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The Transformative Power of Art and Culture: Anishinaabeg in the Digital Age

Now in its fifth edition, SAW Gallery’s Free School is a free workshop and lecture series geared toward professional visual and media artists working in the Ottawa and Gatineau regions. Providing an exceptional opportunity to delve into a curriculum that few learning institutions deliver, Free School features leaders in various fields related to the arts, who speak to artists in practical terms on a wide range of subjects. This year’s special edition of Free School was presented online, and was open to artists living in Canada and internationally.

Barry Ace presented via live stream on October 8, 2020 at 7pm.

Through his Power Point presentation, “The Transformative Power of Art and Culture: Anishinaabeg in the Digital Age” Ace demonstrated and spoke about how his lived cultural experiences interweave, transcend and coalesce into his contemporary art practice. Ace followed a culture-based approach which relies on an autobiographical narrative that situated himself within the context of Anishinaabe-biimaadiziwin (Anishinaabe culture) in order to reveal important aspects of his personal life and how these lived experiences have influenced the development of his research and work.

At the outset of his lecture, Ace revealed how his art making is deeply rooted in a culture-based methodology – learning by experience, daily-living and immersion in Anishinaabe cultural practices. He noted that this approach to learning is in direct contradistinction to his Western academic-based training that was undertaken for his under-graduate and graduate studies at Laurentian University and Carleton University.

He noted that one important aspect of his contemporary art practice is that he does it first and foremost for his Anishinaabe community. He revealed how he embeds and strategically integrates into his work Anishinaabe signs and semiotics (visual language), Anishinaabemowin (language) and historical and contemporary narratives and social, cultural and political issues that do not require extensive explanation to an Anishinaabe audience. Commenting further, he noted that this gaze is very different when his work is presented to a non-Anishinaabe critical audience, and it can be extremely challenging and not always accessible. For the most part, Ace’s work appeals to non-Anishinaabe viewers on a purely aesthetic level, since it does readily reveal its secrets or translate cultural-specific embedded code. This is due to the viewer’s external gaze and not knowing about an object’s history or cultural context or how it came to be, in terms of its development in a long line of linear history. It is next to impossible to totally understand a contemporary work without knowing what it is in response to and what came before it in its cultural legacy (what came first, after and so forth). So without this integral and imperative knowledge and information, it can only be superficially comprehended and evaluated on its aesthetic appeal.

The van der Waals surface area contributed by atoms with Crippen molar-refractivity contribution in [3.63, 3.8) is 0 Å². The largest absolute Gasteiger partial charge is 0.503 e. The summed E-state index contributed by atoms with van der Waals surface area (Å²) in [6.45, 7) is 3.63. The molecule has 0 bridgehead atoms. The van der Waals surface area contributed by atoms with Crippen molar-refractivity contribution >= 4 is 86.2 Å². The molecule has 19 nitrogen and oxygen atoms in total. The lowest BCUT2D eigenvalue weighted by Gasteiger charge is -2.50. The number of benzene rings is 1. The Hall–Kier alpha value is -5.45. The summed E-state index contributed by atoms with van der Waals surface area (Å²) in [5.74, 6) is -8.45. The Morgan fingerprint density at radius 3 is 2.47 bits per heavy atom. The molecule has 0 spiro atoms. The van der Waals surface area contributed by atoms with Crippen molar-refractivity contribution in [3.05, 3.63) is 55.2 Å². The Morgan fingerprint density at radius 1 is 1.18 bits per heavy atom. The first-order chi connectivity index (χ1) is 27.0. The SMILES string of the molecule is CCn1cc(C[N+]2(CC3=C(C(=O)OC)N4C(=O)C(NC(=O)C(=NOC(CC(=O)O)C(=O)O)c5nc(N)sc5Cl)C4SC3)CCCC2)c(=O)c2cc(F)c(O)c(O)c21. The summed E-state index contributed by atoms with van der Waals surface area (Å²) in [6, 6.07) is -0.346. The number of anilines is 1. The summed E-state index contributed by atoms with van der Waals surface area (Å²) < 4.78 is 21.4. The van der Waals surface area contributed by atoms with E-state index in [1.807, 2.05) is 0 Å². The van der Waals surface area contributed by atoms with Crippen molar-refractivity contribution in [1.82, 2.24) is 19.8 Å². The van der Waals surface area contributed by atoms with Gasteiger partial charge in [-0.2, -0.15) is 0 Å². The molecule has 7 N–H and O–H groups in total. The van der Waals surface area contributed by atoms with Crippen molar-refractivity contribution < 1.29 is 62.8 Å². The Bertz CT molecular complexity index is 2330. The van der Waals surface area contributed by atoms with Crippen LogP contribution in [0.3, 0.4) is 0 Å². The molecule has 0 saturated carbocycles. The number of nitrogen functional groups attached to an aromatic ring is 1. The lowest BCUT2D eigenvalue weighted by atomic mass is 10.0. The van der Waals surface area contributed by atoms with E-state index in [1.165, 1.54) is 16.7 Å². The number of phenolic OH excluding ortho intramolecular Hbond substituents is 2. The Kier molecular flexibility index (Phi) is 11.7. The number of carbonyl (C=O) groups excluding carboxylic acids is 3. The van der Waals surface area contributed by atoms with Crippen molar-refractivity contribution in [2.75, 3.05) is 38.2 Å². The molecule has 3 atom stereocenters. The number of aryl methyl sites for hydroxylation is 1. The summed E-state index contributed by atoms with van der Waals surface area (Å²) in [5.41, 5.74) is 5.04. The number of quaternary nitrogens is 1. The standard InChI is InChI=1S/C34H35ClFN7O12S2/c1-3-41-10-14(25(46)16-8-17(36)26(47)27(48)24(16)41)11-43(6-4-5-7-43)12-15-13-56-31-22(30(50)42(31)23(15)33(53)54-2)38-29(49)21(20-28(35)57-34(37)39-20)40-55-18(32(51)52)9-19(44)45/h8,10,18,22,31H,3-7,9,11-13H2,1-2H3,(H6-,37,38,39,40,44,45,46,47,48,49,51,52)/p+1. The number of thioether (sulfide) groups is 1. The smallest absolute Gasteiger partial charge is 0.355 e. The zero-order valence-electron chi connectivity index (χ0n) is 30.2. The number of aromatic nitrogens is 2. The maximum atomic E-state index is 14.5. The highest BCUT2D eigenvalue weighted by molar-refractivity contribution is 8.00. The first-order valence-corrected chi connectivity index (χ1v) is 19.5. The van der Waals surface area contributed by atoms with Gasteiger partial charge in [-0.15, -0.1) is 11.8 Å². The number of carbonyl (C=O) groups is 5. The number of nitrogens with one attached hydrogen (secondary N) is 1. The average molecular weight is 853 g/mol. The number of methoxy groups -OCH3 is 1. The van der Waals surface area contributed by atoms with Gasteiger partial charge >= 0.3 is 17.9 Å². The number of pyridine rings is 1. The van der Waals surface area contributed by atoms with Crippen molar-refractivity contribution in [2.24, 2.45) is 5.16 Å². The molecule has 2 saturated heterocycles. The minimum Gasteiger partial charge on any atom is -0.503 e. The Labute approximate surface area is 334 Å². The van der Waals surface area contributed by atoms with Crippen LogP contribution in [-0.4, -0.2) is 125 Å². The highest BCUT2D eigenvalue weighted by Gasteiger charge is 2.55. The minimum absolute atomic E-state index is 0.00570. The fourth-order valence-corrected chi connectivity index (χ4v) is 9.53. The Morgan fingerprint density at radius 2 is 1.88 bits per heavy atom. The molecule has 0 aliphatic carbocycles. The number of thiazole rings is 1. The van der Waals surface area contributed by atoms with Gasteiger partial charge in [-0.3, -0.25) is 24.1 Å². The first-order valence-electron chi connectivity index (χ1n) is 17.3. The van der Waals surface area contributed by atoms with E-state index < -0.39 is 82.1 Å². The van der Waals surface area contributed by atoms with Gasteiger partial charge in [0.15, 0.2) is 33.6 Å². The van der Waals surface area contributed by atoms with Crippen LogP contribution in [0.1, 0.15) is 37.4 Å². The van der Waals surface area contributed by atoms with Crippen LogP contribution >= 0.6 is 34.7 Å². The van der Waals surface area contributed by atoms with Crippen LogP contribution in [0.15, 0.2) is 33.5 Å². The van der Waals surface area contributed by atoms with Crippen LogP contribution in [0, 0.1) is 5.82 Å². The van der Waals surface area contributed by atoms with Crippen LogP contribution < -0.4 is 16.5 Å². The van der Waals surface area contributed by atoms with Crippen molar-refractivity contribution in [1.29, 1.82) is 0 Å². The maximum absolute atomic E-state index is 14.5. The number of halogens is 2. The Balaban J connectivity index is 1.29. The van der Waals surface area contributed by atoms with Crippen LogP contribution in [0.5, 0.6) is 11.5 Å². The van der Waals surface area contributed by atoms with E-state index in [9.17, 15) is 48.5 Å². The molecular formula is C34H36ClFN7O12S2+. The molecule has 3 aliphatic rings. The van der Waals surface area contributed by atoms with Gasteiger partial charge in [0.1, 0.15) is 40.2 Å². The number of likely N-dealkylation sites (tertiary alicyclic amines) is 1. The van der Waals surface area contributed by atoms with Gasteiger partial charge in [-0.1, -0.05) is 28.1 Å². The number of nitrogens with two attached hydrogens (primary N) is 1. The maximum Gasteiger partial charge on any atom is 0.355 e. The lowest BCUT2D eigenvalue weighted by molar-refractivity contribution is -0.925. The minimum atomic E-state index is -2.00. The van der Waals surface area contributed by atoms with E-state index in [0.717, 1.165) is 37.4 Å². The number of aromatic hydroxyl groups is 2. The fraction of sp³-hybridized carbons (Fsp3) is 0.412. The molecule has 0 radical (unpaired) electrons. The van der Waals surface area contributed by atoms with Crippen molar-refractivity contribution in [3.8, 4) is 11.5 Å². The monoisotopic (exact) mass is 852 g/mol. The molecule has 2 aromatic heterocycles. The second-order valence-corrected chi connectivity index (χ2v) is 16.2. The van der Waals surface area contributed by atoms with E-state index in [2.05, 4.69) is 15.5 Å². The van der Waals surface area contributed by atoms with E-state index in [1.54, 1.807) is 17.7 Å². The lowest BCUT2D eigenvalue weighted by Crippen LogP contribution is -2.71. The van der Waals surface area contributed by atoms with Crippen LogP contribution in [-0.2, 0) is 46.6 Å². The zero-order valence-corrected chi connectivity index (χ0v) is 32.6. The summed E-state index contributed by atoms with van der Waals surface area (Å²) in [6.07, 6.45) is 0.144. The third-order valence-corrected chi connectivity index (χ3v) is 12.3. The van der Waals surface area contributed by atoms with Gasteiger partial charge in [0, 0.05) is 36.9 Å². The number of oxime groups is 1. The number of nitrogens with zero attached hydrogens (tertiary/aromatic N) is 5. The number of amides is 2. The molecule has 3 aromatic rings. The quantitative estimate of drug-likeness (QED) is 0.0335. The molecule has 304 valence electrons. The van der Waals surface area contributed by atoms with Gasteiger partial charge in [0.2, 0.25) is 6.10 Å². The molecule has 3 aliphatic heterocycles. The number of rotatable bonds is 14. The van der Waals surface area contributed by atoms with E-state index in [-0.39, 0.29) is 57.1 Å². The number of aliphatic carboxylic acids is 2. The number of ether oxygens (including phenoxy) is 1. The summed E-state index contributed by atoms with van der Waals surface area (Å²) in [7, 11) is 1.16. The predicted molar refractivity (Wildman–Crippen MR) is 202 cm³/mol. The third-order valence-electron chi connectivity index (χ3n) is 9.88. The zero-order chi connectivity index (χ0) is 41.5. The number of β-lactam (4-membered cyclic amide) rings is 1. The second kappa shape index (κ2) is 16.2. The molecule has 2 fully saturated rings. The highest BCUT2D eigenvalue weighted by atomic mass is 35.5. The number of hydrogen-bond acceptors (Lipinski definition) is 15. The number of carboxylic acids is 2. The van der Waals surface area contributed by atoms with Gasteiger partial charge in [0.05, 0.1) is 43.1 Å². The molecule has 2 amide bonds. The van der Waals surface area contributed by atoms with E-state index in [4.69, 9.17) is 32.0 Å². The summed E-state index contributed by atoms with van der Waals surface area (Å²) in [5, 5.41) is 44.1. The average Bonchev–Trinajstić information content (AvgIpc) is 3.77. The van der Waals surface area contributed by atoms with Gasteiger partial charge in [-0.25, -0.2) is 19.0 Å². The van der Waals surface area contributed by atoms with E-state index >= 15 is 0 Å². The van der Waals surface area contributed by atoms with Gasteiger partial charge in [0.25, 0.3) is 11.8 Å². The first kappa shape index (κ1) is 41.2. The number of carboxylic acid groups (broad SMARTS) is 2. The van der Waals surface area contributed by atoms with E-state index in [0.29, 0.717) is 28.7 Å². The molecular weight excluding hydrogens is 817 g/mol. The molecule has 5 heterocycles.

It is also important to note that this outsider gaze can also further subvert the meaning and intent of a work by defaulting to a heart-warming and seductive desire to embrace the exoticism of Otherness. These emotive responses to contemporary Indigenous art can be traced back to the longstanding dominant histories of museological representation of Indigenous historical art in Western mausoleum institutions and salvage archaeology. With this history in mind, his work can be situated as a direct response/challenge to these omnipresent and visceral constructs of anthropology and ethnography. Western social sciences have historically encapsulated Indigenous cultures into a mythological stasis and relegated their cultural arts into a contained and manageable hierarchical concept of classification as lower grade art – namely craft (which is deeply rooted in a devalued misogynistic attitude towards women’s work). Ironically, Ace explained that his art practice overtly draws from these relegated and side-lined cultural arts, where he strategically coalesces the confluence of the historical into the contemporary and (re)presents it back as contemporary art, while simultaneously maintaining a hyper-awareness of the work’s cultural relevance, innovation and progression when viewed by an Anishinaabe audience.

Ace’s presentation was image ladened with many recent works, and he spoke on his dance performance based work, community mentorships and university residencies, paper-based work, and textile/sculpture/assemblage work. He explained the interconnected power relationship between glass beads and electronic components and made a direct connection that the inspiration for his work is drawn from the historical Anishinaabeg arts of the Great Lakes region of Canada. Ace also revealed how he up-cycles reclaimed and salvaged electronic components and circuitry (capacitors and resistors) transforming this refuse of our technological age into complex floral motifs. From his presentation, it is clear that Ace’s contemporary practice intentionally, yet respectfully, transcends and moves forward Anishinaabeg cultural boundaries. Ace noted that “as our digital age exponentially transforms and infuses Anishinaabeg culture (and other global cultures) with new technologies and new ways of communicating, I am harnessing and bridging the precipice between historical and contemporary knowledge, art and power, while maintaining a distinct Anishinaabe aesthetic connecting generations.”